If 2020 was an eternity, then 2021 was a blink of an eye, a mere threshold. Time did unexpected things this year, bending inwards and looping back out interminably, a fast-forward of sameness, a queue of repeating transitions. We are different than we were in 2020, but we don’t know how exactly. Perhaps in the future we will look back and pinpoint certain moments with confidence and say, “That. That was really something.” Or maybe 2021 will remain a blur, a doorway from one reality to another, until it finally appears clear in distant retrospect.
The job of the artist is unending. It’s a continuous hunt to identify and collect that which most humans don’t see or value in daily life, and to do so often without understanding fully why we are doing it. It is also the artist’s job to transform these moments into visions that connect, deepen, inspire, and assign meaning. Without artists (and this includes all genres and practices like writing, films, culinary, poetry, dance, music, etc. in addition to our visual arts), we don’t have history. Without artists, we don’t have meaning, which is essential for our survival.
We lost so much time this year in sameness, in waiting for change, in off-and-on-again isolation, and we lost so many courageous artistic leaders. At the cusp of a new year, it feels important to look back and take stock, to record the past year the only way we know how: through the vision and work of an artist, in this case Baltimore-based photographer Jill Fannon.
Starting in December 2020, when Fannon captured healthcare workers on the job, we see the year progress into intimate family moments, outings to the zoo, ordinary days, and outtakes from commissioned jobs. For Fannon, an artist, mother of two, and professional photographer for area publications and institutions, as well as the Ravens cheerleaders, photography is an escape, a balm, the best mode of processing the world around her, rife with contractions.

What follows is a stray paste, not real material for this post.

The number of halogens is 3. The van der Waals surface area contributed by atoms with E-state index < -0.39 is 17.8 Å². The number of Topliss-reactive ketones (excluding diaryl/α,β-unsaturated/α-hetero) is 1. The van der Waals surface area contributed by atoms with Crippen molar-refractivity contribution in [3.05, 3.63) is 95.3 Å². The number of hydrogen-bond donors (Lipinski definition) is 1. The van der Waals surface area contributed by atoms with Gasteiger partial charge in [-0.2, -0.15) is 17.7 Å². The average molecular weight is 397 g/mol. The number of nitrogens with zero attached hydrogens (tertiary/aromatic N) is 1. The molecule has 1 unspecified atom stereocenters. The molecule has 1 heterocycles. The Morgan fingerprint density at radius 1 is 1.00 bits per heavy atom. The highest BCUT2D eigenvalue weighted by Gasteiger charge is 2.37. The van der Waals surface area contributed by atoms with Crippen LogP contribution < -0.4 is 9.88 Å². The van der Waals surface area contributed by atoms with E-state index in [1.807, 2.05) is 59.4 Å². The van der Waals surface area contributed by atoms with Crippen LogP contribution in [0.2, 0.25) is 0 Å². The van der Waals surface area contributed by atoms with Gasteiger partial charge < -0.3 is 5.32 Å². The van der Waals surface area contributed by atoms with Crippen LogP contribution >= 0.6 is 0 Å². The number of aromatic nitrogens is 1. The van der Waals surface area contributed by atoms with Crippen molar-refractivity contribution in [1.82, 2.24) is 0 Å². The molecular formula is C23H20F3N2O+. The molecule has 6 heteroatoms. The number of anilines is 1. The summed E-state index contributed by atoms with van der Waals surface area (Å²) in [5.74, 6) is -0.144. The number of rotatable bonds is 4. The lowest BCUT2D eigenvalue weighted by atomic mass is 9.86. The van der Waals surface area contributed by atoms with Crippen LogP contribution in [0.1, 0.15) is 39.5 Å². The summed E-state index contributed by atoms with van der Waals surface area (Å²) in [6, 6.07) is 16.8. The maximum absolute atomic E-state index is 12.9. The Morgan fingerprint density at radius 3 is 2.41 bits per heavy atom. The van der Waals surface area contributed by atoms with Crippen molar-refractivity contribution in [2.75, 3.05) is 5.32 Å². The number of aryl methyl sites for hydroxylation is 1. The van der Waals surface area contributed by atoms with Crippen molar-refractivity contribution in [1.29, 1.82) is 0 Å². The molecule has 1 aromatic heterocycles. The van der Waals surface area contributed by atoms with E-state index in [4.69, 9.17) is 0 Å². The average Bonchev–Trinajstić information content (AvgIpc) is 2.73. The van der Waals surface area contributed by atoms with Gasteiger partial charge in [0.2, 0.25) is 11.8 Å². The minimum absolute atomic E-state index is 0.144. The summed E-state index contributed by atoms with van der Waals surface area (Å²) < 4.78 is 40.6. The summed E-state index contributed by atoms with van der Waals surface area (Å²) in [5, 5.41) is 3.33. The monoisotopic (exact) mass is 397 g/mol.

“When you’re photographing, that’s all you have to focus on, there’s nothing else,” she says. “I have read that we remake the same images over and over again, and I think that’s true. Some subjects are easier for me to project my feelings onto, especially the ephemeral things: my daughter on the trampoline, images of flight and falling, and specifically people and the natural environment. No matter what the subject is, I am always responding to the light.”
When we spoke by phone about the images selected by the photographer for this essay, she expressed concern that perhaps they were too sad. However, this dusky, sometimes dark, achingly sensitive approach is perfect for capturing the extreme emotions of 2021, with a consistent mood connecting a range of intensely personal and professional images. We lost so many creative voices this year, so many titans of culture, and in many ways Fannon’s photos express a collective sense of mourning and transition, but also hope. This is the job of the artist: to collect and curate, to rearrange and present so that the rest of us can understand.
No matter what happens, the polar bear keeps swimming. The children jump on the trampoline. The cicadas swarm with a dull passion that cannot be extinguished until it’s time. Fannon’s images remind us who we are at the end of 2021. We are complicated but resilient. We appreciate the sensation of sun on our skin. We are melancholy, but full of love for each other. We are motivated by inexplicable moments of inspiration and loss. We look forward to manifesting our vision for 2022.
The following is a selection of images by Jill Fannon, arranged in chronological order. Happy New Year.